We wait between the two earthquakes – the ones announcing the death of Jesus and his Resurrection
Jesus cried out again in a loud voice, and gave up his spirit. And behold, the veil of the sanctuary was torn in two from top to bottom.* The earth quaked, rocks were split” (Mt 27:50-51)
And behold, there was a great earthquake; for an angel of the Lord descended from heaven, approached, rolled back the stone, and sat upon it (Mt 28:2)
Between the two earthquakes, there is the silent waiting of Holy Saturday. As Jesus lay in tomb, what was God doing?
As Jim Harnish notes: “Perhaps the silence of Saturday is the reminder that beneath the surface, God is still at work in every dark, deadly, lifeless place to break through the darkness and bring new life. The resurrection means that tomorrow is never just another day!”
There are lots of different ways to wait. Scripture has over 162 verses that describe all sorts and manners of waiting. I suspect you are familiar with a good portion of the different kinds of waiting – after all, we all wait. In the military, the common experience was to “hurry up and wait.” We all wait. It is a common experience, and yet there are differences in waiting. There is a difference between expectant, on the edge of your seat, waiting; the patient “it will happen in its own good time and there is nothing I can do about it” waiting; and the waiting of dread, tedium, and despair. I think our, “Are we ever gonna’ get there waiting,” because a flight to Europe can take 8+ hours, would fall on deaf ears for our ancestors who traveled months on boats to reach these distant shores. But things change, the world has sped up. Our culture demands fast food, fast cars, and fast answers. We are accustomed to having a world of information at our fingertips with laptops and smart phones. We expect pills that will immediately take the pain away…yesterday. We are not accustomed to waiting, and we do not like it. Continue reading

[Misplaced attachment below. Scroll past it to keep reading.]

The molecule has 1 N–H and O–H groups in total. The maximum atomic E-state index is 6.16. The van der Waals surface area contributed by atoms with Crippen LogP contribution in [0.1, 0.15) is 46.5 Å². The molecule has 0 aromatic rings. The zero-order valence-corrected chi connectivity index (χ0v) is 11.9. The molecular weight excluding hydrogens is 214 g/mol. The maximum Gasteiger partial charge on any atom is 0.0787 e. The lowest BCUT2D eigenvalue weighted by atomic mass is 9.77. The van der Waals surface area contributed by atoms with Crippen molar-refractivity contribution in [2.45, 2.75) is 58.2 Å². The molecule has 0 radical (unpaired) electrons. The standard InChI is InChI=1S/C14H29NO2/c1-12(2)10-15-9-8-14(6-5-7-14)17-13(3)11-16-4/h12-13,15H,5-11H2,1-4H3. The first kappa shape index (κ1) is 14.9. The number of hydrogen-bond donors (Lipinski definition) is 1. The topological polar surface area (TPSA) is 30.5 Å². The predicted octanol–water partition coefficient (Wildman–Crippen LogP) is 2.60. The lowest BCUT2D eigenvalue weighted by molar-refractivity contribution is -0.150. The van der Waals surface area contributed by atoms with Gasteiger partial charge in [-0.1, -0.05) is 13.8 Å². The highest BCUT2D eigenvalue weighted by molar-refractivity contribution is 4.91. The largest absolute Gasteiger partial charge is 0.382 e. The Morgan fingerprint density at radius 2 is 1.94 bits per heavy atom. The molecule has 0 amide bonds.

Three weeks ago, the first reading for the Sunday mass was Proverbs 31: 10-31, sometimes known as the “Ode to a Worthy Wife,” it describes a woman who is more valuable than pearls; lucky the one who entrusts their heart to her. The same weekend the gospel was the “Parable of the Talents.” I suspect the gospel was the focus of most homilists, as it was the focus of my homily. But the passage from Proverbs did not go unnoticed by me. The reading reminded me of my mom. Continue reading